A: Man, I really appreciate you for rocking with me since forever firstly. I greatly appreciate your continued support. Crazy, that was damn near 5 years ago now. IDK if I’d say it’s because of my faith and upbringing. I’m sure it plays a part and factors in. But, there’s a lot to it. I’ve always had a chip on my shoulder. And I spent a lot of time alone working on my craft, going to shows, and getting to know myself. In that I’ve found peace in my solitude. I don’t need for much. I’m just driven and understand my purpose. And, I’m faithful in the Creator and the universe. I’ve just experienced too much alignment and enlightenment with the Creator to not be confident. I’ve sacrificed a lot. I’ve risked a lot. I’ve worked a lot. Everything I’ve done since 2013 has been strategic in laying my foundation and paying my dues and mastering my craft. I made myself earn the right to be confident in myself – true confidence, not arrogance. I’ve laid my foundation – I’m good. This is the next step. To continue building on it. I’m in this for the long term. Shit could not pop off for me for a cool minute. I’ll be cool doing my shows and working on my craft. I’m at a place now where I don’t need anyone’s validation or approval. For anything. And, I think everyone should get to that point in their own journeys. My confidence isn’t me thinking I’m better than anyone. It’s me knowing that I’m working my ass off to perform the best I can in every way. I know why I’m here.
Q: And, what have you done to cultivate your growth and development as a lyricist and an emcee over the years?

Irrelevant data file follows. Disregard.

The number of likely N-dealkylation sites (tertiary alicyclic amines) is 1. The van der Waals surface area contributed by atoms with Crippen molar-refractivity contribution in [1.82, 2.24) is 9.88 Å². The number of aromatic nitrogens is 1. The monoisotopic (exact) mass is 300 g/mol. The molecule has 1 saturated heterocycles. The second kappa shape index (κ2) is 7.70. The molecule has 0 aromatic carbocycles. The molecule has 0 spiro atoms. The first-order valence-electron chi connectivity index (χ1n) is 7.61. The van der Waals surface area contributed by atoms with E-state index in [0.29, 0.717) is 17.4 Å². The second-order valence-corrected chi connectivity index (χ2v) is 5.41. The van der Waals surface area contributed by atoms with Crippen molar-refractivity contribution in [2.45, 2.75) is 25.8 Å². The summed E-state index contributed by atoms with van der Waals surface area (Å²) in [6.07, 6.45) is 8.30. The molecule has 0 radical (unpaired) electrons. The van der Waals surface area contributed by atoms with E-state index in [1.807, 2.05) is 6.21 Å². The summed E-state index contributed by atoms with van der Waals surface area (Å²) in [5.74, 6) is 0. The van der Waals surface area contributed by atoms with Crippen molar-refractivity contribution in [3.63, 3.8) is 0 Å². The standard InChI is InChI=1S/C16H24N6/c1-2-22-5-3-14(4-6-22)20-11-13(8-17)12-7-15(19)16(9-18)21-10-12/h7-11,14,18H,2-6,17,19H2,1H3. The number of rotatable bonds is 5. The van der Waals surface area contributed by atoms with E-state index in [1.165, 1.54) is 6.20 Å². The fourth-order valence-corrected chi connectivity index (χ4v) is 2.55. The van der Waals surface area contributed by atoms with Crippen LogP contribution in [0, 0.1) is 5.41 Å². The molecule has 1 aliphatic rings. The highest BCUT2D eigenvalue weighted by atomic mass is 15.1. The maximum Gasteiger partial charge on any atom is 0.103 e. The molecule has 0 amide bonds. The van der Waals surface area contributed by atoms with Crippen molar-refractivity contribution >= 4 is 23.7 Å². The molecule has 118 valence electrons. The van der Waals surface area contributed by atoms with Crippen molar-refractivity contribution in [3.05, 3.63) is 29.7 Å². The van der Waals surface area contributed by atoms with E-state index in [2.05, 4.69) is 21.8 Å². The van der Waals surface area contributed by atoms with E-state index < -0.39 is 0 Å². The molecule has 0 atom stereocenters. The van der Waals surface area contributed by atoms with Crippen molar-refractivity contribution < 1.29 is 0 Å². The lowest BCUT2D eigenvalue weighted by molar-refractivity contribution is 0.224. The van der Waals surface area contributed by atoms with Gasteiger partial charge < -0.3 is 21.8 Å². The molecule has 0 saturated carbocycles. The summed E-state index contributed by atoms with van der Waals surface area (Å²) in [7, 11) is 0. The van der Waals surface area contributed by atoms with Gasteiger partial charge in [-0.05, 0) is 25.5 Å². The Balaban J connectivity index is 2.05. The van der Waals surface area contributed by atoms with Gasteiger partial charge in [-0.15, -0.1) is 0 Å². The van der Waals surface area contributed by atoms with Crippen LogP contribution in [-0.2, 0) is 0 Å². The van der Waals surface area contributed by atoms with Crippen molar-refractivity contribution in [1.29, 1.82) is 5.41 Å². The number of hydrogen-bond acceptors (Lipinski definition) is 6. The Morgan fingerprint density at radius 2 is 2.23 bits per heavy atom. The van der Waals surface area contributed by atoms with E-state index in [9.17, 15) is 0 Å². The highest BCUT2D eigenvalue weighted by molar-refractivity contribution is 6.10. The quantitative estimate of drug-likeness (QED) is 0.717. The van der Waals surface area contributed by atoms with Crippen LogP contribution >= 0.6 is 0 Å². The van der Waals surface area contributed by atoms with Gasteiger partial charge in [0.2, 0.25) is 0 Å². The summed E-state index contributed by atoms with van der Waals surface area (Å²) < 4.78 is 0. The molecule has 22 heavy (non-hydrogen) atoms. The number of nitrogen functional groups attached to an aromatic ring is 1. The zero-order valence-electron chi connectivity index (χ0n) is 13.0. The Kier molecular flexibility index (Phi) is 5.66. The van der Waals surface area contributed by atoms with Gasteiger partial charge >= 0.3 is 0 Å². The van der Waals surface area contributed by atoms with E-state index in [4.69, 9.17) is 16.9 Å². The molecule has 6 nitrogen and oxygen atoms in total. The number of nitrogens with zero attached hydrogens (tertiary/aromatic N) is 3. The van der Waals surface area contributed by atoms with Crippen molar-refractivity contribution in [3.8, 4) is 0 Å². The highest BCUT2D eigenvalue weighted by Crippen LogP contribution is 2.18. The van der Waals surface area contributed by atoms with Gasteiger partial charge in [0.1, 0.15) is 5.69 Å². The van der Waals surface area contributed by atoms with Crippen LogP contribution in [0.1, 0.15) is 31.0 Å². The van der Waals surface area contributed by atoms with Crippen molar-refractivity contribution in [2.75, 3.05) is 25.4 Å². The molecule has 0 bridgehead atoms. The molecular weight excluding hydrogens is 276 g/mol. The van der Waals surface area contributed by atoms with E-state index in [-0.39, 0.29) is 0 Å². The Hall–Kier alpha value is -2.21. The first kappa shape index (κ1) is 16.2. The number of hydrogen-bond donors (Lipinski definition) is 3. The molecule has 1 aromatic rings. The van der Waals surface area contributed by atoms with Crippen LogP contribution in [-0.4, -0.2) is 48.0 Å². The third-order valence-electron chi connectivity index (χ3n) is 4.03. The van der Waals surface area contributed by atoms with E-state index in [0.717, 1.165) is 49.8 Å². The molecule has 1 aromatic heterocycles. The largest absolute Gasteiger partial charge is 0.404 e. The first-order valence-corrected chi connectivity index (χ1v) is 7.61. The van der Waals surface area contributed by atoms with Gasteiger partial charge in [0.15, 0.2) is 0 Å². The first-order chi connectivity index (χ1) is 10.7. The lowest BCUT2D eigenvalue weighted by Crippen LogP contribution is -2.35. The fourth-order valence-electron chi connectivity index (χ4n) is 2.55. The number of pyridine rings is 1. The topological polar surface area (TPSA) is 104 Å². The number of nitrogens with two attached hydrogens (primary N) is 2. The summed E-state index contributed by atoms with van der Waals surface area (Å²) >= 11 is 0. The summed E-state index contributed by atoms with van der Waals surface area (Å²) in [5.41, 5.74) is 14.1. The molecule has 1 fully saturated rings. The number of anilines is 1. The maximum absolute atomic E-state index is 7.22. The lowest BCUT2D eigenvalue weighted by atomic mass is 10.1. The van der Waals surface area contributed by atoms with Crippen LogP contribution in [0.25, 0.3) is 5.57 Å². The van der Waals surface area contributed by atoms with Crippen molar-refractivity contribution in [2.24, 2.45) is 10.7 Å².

A: I made myself a lot more available for inspiration. I wear headphones everywhere now. Have been for the last couple of years. Because, of that I can listen to beats all day and write things down when I get inspired and brainstorm when I’m not. I’ve learned the value of your subconscious and I’ve tried to be particular in what I allow in. I don’t believe I’m responsible for anything I write. A definition of genius reads as a sort of divine spirit. I believe that makes sense. I can’t control when I get inspired. And I write my best work when inspired. That’s something else using me as a vessel. And, I just try to be open to it and respect it. This shit is really personal for me if you can’t tell lol. I also took every opportunity I got over the past 3 years to perform and work on my live performance and delivery. Since putting out three projects in 2014 my goal was to simply master more of my craft by building a brand, notoriety, and a demand by improving my live performances and really focusing on my writing. My goal was to serve a waiting demand with my next release, as opposed to releasing and then trying to garner demand. People have been asking about a project for a couple years now. It’s been a long time, but it hasn’t been with no thought – trust. Focusing on my live performance has really made a huge impact on my confidence too. I’ve been in mad different crowds, messed up all kinds of ways, and tried different things so I’m really comfortable in my performance wherever I’m at now. A lot of people criticize the mentality a lot of artists have – trying to play any show they can whenever they can – saying it saturates the market and people get tired of you. I don’t think their wrong at all. I think different people have different visions. I’ve seen my last 5 years and even now as my offseason getting ready for the season or tryout. I’ve been willing to take whatever to work on my craft and I’ve found that since I write so much I’m able to adjust my sets alot to avoid too much stagnation. And, that seemed to have paid off a lot. Both internally and for my brand. A lot of people have seen me grow a lot and I think there’s a level of authenticity and respect that comes with that that can’t really be earned any other way.